I talked this over with Trevor Nunn, director of the Royal Shakespeare Theatre, who said for this season he had created a young company who could in no time learn anything that was needed. It seemed too good to be true, especially as the Chinese Circus acrobats started their training at the age of five.

So we began with only the conviction that if we worked long, hard and joyfully on all the aspects of the play, a form would gradually appear. We started preparing the ground to give this form a chance. Within each day we improvised the characters and the story, practised acrobatics and then passing from the body to the mind, discussed and analysed the text line by line, with no idea of where this was leading us. There was no chaos, only a firm guide, the sense of an unknown form calling us to continue.

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Through freedom and joy, Alan Howard as Oberon not only found very quickly that he could master the art of spinning a plate on a pointed stick but that he could do so on a trapeze without losing any of the fine nuances of his exceptionally sensitive verse-speaking. His Puck, John Kane, did the same, while mastering walking on stilts. In another register, a very talented and tragically short-lived young actor, Glynne Edwards, discovered that all the accepted ideas of Thisbe’s lament over Pyramus’s death being a moment of pure farce were covering a true depth of feeling. This suddenly turned the usually preposterous attempts at acting of the “mechanicals” in the palace into something true and even moving. The situation was reversed and the smart and superior sniggering of the cultivated spectators well deserved the Duke’s rebuke:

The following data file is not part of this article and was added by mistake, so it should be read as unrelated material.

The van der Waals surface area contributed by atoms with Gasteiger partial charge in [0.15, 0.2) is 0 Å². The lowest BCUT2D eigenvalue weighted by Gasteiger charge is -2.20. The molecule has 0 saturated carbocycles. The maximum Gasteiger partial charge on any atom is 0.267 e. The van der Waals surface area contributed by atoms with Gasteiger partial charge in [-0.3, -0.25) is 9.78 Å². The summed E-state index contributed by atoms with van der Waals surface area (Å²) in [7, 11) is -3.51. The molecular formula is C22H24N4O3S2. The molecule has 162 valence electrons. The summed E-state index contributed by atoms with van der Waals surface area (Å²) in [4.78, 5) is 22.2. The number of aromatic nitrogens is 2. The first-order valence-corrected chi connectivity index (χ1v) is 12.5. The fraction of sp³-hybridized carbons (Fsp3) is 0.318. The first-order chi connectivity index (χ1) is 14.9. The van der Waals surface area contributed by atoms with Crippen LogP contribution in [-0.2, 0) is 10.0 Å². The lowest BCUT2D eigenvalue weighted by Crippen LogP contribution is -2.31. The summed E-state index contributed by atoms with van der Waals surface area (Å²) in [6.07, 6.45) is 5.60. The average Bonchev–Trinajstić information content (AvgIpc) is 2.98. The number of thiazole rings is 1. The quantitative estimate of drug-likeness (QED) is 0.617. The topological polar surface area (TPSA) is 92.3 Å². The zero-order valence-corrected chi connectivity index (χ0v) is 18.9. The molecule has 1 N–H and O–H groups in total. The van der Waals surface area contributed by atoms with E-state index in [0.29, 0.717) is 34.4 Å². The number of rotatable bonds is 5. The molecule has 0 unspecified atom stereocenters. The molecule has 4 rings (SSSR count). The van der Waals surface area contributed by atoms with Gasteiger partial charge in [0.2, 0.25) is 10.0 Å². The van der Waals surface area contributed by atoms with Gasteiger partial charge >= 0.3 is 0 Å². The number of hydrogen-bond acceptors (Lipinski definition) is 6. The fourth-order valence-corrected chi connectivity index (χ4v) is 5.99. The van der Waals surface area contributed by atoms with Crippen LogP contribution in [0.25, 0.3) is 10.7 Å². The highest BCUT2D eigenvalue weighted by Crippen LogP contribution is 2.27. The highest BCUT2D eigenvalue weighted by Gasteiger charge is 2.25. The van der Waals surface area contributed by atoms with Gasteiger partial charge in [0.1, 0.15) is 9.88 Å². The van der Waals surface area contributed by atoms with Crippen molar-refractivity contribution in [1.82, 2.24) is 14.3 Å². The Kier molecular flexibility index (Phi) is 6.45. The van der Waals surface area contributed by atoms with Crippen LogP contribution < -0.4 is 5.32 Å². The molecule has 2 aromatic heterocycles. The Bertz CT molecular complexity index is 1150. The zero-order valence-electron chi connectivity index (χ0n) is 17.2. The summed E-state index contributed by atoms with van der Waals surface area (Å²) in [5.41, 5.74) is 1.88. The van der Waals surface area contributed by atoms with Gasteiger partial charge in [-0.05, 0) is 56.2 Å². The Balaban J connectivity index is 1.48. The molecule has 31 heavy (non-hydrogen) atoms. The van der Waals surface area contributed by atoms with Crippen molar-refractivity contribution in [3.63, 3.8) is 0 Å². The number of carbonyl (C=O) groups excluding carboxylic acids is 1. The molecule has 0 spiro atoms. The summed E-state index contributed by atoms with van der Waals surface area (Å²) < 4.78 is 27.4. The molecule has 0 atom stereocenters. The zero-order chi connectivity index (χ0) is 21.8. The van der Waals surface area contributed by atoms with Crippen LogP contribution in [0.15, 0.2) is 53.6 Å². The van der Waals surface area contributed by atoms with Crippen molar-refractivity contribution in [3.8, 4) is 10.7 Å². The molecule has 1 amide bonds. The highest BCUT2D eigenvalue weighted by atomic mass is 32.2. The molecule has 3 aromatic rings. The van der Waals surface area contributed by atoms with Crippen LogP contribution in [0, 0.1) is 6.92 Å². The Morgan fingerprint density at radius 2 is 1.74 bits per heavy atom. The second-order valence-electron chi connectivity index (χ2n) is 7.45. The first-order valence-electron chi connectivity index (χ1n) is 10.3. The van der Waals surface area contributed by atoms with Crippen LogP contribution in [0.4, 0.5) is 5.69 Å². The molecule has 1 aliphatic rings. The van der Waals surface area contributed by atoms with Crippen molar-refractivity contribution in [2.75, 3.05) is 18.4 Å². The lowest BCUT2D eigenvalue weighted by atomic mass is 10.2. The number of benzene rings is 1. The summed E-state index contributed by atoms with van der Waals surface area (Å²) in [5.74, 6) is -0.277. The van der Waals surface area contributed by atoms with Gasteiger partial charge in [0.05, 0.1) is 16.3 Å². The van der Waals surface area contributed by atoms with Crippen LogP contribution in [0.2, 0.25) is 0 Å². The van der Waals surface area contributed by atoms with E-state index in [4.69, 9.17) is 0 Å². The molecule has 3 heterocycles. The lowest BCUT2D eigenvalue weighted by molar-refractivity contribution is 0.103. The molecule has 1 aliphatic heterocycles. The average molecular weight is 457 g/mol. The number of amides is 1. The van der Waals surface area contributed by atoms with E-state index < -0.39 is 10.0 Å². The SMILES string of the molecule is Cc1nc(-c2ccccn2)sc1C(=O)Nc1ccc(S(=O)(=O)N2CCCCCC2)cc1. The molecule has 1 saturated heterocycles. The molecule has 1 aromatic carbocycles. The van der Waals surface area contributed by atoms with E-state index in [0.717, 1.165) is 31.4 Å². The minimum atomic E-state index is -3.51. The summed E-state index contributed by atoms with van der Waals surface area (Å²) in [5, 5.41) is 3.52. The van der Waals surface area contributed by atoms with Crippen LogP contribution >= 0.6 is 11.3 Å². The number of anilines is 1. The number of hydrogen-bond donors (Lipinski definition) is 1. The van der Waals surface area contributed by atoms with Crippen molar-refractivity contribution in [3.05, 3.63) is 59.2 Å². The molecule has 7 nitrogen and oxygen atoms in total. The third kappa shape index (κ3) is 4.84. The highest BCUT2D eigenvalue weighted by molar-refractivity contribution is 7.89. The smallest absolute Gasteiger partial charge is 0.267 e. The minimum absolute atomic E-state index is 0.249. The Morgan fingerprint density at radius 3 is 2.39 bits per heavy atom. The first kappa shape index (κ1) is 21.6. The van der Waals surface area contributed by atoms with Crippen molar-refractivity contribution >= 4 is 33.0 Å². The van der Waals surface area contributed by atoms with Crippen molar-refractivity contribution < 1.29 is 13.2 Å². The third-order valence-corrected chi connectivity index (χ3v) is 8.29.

For never anything can be amiss
When simpleness and duty tender it.

Then, for the first time, we used a practice that we can no longer do without. In the middle of rehearsals, we invited a group of kids into our rehearsal room; then later we asked an ad-hoc crowd in a Birmingham social club, so as to test what we were doing. Immediately, strengths and lamentable weakness were pitilessly exposed. We saw the trap of rehearsal jokes – everything that made the company fall about with laughter fell flat. It was clear that some embryonic forms could be developed and others discarded, although in the process nothing was lost. One thing can always lead to another. On French level crossings there is an apt warning: “One train can conceal another.” This can have a hopeful reading: “Behind a bad idea a good one can be waiting to appear.”

Gradually, the jigsaw began to fit, yet the very first preview was a disaster. My old friend Peter Hall took me by the arm and expressed his regret at the bad flop that was on its way. But at this point in the process a shock was needed. What to do? Peter Hall’s close collaborator John Barton said, “The problem is at the start. The way you begin doesn’t prepare us for the unexpected approach that follows. As it is now, we just can’t get into it.” Thanks to John, we found a way of starting the play literally with a bang. With an explosion of percussion from the composer Richard Peaslee, the whole cast literally burst onto the stage, climbed up the ladders and swarmed across the top level of the set with such joy and energy that they swept the audience along with them. After this, they could do no wrong. The presence of the audience in a week of previews and a high-pressured re-examination of every detail allowed at last the latent form to appear. Then, like the well-cooked meal, there was nothing to fiddle with, just to taste and enjoy. Often, after an opening, one has to go on working day after day, never satisfied, but this time we could recognise it. Miraculously it had fallen into place.